BOSTON — Bangladesh’s newly restored democracy encountered its gravest challenge last week. The country’s paramilitary border guards, called the Bangladesh Rifles, or BDR, staged an armed mutiny on Feb. 25 at their headquarters against their army commanders.
Citing grievances over pay and work conditions, the mutineers claimed that they had taken the commanders hostage. Army tanks began to roll toward the BDR headquarters in the heart of the bustling city of Dhaka. Prime Minister Sheikh Hasina stepped in quickly and firmly, offering an amnesty to the mutineers in exchange for their surrender.
They surrendered the following day, and not before some ringleaders escaped wearing civilian clothes. As the authorities took control of the BDR compound, they found that the mutineers had brutally executed most of the senior officers whom they had earlier claimed to have held hostage. Shallow graves were found filled with bullet-ridden and bayoneted bodies; some were even burnt. A total of 135 officers were killed or are still missing.
The aftermath will be difficult for Bangladesh, and by implication for U.S. interests in the region. The mutiny took place when Bangladesh had barely emerged out of two years of military-backed rule. The consequences threaten to bring back a larger political role for the army.
In early 2007, amid persistent political confrontation, the military took over power, with American and British support. Waging their war on terror, the U.S. and the U.K. perceived that an authoritarian interlude might be useful in clamping down on rising Islamist extremism, a la the Pakistani model under Pervez Musharraf.
Trends over the next two years indeed offered parallels to Pakistan. The military-controlled “caretaker” government undertook a large-scale political purging, jailing many through summary tribunals. As in Pakistan, the main intelligence agency emerged as the key decision-maker, pursuing its own agenda and protecting some of the extremist leaders. Moreover, the influence of the military expanded greatly into businesses and the bureaucracy.
Creditably, Bangladesh’s top general, Moeen U. Ahmed, kept hardliners at bay and fully delivered on his promise to hold elections in December 2008. The main center-left party, Awami League, won by a landslide; the main Islamist party, Jamaat-e-Islami, was crushed; and the military handed power back to the people peacefully.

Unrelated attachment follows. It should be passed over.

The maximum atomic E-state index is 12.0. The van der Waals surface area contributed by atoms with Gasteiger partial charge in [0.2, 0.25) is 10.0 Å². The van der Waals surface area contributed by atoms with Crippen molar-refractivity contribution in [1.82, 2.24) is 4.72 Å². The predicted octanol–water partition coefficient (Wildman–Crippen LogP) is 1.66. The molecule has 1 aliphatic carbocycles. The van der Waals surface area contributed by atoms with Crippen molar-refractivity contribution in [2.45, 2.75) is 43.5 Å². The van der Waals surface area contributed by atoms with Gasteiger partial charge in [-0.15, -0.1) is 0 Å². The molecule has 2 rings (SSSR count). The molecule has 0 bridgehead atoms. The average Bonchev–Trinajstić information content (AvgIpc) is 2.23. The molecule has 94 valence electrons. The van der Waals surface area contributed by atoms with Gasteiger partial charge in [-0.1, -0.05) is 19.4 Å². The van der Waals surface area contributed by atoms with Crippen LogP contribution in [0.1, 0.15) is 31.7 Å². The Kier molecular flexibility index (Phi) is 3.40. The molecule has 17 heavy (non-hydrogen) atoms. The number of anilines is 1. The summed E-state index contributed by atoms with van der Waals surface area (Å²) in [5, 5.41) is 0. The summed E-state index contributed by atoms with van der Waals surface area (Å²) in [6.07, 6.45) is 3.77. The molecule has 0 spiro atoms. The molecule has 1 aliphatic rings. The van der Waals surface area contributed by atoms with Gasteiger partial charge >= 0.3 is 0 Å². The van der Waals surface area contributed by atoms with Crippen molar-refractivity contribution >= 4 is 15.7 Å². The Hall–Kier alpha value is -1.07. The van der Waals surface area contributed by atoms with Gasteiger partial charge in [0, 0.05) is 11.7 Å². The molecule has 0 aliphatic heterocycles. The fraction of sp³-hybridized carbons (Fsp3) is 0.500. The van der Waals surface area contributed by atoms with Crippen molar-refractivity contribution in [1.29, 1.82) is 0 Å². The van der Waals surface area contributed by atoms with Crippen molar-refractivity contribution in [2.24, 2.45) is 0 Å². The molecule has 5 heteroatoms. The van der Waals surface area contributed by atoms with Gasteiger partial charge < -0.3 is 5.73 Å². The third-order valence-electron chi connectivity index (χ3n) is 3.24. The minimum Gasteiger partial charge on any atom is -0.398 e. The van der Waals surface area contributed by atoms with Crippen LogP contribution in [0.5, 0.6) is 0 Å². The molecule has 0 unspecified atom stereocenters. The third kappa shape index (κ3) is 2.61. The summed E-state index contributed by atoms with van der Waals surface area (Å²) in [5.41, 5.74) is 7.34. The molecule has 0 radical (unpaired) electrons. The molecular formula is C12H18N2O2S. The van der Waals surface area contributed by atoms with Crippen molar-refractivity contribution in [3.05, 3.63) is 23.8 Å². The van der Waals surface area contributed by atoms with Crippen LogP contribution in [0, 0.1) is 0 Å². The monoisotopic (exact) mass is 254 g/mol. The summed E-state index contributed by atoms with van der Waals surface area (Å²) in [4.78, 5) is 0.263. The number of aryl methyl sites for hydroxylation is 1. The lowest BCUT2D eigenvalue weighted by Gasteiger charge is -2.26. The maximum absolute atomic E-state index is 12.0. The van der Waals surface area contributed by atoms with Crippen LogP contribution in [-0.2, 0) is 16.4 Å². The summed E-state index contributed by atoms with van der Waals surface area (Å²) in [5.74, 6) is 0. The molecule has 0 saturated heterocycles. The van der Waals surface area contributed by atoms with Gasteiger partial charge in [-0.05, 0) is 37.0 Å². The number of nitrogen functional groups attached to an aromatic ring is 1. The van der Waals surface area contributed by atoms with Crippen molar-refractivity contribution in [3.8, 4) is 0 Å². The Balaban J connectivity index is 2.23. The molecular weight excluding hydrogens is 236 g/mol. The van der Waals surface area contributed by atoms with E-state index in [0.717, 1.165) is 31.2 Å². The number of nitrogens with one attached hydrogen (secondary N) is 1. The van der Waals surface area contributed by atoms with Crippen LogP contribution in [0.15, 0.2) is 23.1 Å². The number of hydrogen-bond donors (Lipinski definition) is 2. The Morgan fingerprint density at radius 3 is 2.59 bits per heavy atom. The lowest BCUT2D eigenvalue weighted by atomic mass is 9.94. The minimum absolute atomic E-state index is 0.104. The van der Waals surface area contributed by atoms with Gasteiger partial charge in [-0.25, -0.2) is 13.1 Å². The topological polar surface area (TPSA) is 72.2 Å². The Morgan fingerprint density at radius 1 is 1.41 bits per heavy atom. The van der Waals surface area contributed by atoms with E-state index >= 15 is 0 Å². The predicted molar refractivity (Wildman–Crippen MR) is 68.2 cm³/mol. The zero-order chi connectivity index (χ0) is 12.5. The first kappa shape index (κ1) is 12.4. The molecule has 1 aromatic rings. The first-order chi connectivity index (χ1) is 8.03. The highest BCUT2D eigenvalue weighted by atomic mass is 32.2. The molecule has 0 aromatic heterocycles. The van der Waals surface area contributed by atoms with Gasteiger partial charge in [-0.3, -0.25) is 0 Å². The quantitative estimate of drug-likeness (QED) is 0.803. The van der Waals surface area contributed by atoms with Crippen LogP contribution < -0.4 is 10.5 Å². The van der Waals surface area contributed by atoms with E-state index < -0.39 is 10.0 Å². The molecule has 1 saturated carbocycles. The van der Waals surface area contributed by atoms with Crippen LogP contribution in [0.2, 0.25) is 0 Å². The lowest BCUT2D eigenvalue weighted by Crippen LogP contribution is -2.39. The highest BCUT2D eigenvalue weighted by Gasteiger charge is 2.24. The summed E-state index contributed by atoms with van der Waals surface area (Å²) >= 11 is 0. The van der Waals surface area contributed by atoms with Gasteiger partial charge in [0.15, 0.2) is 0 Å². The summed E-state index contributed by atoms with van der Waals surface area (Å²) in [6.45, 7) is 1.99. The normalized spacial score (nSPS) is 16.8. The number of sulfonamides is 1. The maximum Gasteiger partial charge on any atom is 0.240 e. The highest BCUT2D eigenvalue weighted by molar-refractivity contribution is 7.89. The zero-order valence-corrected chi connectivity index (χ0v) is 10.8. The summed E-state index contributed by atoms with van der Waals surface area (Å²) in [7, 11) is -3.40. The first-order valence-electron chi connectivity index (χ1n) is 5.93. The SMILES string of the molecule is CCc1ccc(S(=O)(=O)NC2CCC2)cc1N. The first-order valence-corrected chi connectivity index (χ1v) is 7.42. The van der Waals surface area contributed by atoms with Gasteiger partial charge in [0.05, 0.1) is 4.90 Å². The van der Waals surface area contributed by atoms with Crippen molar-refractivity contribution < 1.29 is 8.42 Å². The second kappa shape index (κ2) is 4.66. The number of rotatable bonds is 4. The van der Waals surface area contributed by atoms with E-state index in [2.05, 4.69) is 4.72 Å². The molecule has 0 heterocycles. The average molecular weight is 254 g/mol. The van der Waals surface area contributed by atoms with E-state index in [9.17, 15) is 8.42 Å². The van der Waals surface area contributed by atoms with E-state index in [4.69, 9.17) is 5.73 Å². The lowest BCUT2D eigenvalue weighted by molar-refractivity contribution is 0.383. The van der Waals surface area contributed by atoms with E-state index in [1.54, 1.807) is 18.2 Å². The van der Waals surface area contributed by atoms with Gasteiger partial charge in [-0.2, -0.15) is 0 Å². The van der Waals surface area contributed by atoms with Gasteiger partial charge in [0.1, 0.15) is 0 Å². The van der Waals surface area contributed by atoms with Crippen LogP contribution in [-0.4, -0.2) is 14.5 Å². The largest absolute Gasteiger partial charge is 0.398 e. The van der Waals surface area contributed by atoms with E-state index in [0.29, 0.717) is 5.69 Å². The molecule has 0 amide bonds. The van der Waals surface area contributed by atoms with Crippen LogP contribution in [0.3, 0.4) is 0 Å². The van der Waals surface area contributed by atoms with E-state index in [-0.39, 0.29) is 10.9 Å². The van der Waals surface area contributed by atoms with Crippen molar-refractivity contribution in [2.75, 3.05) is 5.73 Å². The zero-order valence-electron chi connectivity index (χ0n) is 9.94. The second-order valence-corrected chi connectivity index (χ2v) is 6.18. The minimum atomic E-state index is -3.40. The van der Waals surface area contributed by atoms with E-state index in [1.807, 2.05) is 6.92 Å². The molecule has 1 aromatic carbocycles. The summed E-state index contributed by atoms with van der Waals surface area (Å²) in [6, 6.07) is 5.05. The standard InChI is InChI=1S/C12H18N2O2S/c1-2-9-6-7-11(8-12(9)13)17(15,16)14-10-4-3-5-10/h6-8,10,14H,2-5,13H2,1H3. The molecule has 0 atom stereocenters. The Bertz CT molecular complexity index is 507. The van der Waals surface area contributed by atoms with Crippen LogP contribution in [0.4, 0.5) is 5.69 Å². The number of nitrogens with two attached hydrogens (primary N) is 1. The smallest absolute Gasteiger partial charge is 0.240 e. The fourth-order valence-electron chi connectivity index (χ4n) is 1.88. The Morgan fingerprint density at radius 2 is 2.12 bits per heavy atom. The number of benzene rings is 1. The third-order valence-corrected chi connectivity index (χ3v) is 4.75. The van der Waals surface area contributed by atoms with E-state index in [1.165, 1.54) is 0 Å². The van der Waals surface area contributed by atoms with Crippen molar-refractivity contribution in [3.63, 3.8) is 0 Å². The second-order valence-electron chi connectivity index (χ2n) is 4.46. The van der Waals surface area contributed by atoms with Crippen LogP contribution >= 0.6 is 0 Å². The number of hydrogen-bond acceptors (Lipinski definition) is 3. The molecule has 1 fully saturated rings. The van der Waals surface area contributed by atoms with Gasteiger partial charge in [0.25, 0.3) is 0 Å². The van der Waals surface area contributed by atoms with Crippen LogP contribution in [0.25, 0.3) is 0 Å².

The mutiny threatens this peaceful equation. The Awami League government has asserted that the uprising was pre-planned. Parts of the Indian media have quickly speculated design by Pakistan to destabilize a Bangladeshi government considered friendly to India. Others have pointed fingers at Islamist extremists or political rivalries: conspiracy theories are rife.
If the government’s investigation unearths foreign connections, then regional tension and mistrust will surely increase.
The Bangladesh Army showed great patience as the political leadership defused the mutiny — but with so many of its officers slain, it wants a freer hand in dealing with the rebels. Out of sympathy, or pressure, the government may give in. The re-assertion of the military just after it had handed power back will create parallel authorities in delivering justice and imperil due process, exacting on the institutions of democracy a toll that the country can ill afford.
For the United States, the dilution of democracy in the third largest Muslim-majority nation in the world will be the worst outcome. Wisely, the U.S. has vocally supported the political government. It needs to stick to that position, recalling that nothing reduced its own moral authority more than taking shortcuts with justice after the terrorist attacks of Sept. 11, 2001. The Obama administration admits that this jeopardized the ideological battlefront against extremism.
Similarly, the British foreign minister, David Miliband, wrote recently that the wholesale military logic of the war on terror was “wrong.”
“We must respond to terrorism by championing the rule of law, not subordinating it,” Miliband wrote.
In the unsettling aftermath of Bangladesh’s recent trauma, America and Britain can offer a steadying hand by gently yet persistently offering this crucial insight to those tempted to seek quick results at the expense of core democratic values.
Jalal Alamgir is assistant professor of political science at the University of Massachusetts, Boston.